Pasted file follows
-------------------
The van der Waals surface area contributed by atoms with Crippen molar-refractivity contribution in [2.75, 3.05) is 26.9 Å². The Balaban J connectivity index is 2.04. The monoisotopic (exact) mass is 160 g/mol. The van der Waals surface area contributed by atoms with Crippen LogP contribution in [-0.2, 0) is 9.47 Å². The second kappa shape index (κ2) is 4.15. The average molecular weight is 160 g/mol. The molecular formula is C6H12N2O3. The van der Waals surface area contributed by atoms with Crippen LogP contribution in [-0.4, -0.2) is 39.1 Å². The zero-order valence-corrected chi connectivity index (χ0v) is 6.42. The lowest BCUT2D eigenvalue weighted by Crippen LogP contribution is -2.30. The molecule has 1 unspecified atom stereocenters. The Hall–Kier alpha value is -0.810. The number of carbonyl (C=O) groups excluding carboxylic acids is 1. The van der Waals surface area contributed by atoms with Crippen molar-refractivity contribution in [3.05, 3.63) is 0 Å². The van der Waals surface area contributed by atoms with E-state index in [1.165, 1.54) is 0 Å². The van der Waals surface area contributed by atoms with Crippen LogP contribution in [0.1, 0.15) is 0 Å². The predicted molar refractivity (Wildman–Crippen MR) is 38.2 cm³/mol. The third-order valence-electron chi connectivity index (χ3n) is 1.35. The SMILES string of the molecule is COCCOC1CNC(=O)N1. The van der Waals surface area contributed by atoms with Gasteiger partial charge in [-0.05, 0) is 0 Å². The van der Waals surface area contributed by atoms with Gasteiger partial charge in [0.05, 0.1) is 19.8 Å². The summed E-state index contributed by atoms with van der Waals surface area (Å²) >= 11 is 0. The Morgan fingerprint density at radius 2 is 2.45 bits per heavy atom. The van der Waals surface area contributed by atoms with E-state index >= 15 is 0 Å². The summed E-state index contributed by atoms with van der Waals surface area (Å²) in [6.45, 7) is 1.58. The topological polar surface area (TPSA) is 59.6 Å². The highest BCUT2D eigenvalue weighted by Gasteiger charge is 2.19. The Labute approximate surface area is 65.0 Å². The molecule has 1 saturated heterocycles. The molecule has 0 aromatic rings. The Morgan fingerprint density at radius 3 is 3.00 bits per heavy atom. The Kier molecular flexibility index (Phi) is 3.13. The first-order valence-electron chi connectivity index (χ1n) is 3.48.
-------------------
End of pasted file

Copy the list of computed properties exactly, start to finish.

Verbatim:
The van der Waals surface area contributed by atoms with Crippen molar-refractivity contribution in [2.75, 3.05) is 26.9 Å². The Balaban J connectivity index is 2.04. The monoisotopic (exact) mass is 160 g/mol. The van der Waals surface area contributed by atoms with Crippen LogP contribution in [-0.2, 0) is 9.47 Å². The second kappa shape index (κ2) is 4.15. The average molecular weight is 160 g/mol. The molecular formula is C6H12N2O3. The van der Waals surface area contributed by atoms with Crippen LogP contribution in [-0.4, -0.2) is 39.1 Å². The zero-order valence-corrected chi connectivity index (χ0v) is 6.42. The lowest BCUT2D eigenvalue weighted by Crippen LogP contribution is -2.30. The molecule has 1 unspecified atom stereocenters. The Hall–Kier alpha value is -0.810. The number of carbonyl (C=O) groups excluding carboxylic acids is 1. The van der Waals surface area contributed by atoms with Crippen molar-refractivity contribution in [3.05, 3.63) is 0 Å². The van der Waals surface area contributed by atoms with E-state index in [1.165, 1.54) is 0 Å². The van der Waals surface area contributed by atoms with Crippen LogP contribution in [0.1, 0.15) is 0 Å². The predicted molar refractivity (Wildman–Crippen MR) is 38.2 cm³/mol. The third-order valence-electron chi connectivity index (χ3n) is 1.35. The SMILES string of the molecule is COCCOC1CNC(=O)N1. The van der Waals surface area contributed by atoms with Gasteiger partial charge in [-0.05, 0) is 0 Å². The van der Waals surface area contributed by atoms with Gasteiger partial charge in [0.05, 0.1) is 19.8 Å². The summed E-state index contributed by atoms with van der Waals surface area (Å²) >= 11 is 0. The Morgan fingerprint density at radius 2 is 2.45 bits per heavy atom. The van der Waals surface area contributed by atoms with E-state index >= 15 is 0 Å². The summed E-state index contributed by atoms with van der Waals surface area (Å²) in [6.45, 7) is 1.58. The topological polar surface area (TPSA) is 59.6 Å². The highest BCUT2D eigenvalue weighted by Gasteiger charge is 2.19. The Labute approximate surface area is 65.0 Å². The molecule has 1 saturated heterocycles. The molecule has 0 aromatic rings. The Morgan fingerprint density at radius 3 is 3.00 bits per heavy atom. The Kier molecular flexibility index (Phi) is 3.13. The first-order valence-electron chi connectivity index (χ1n) is 3.48.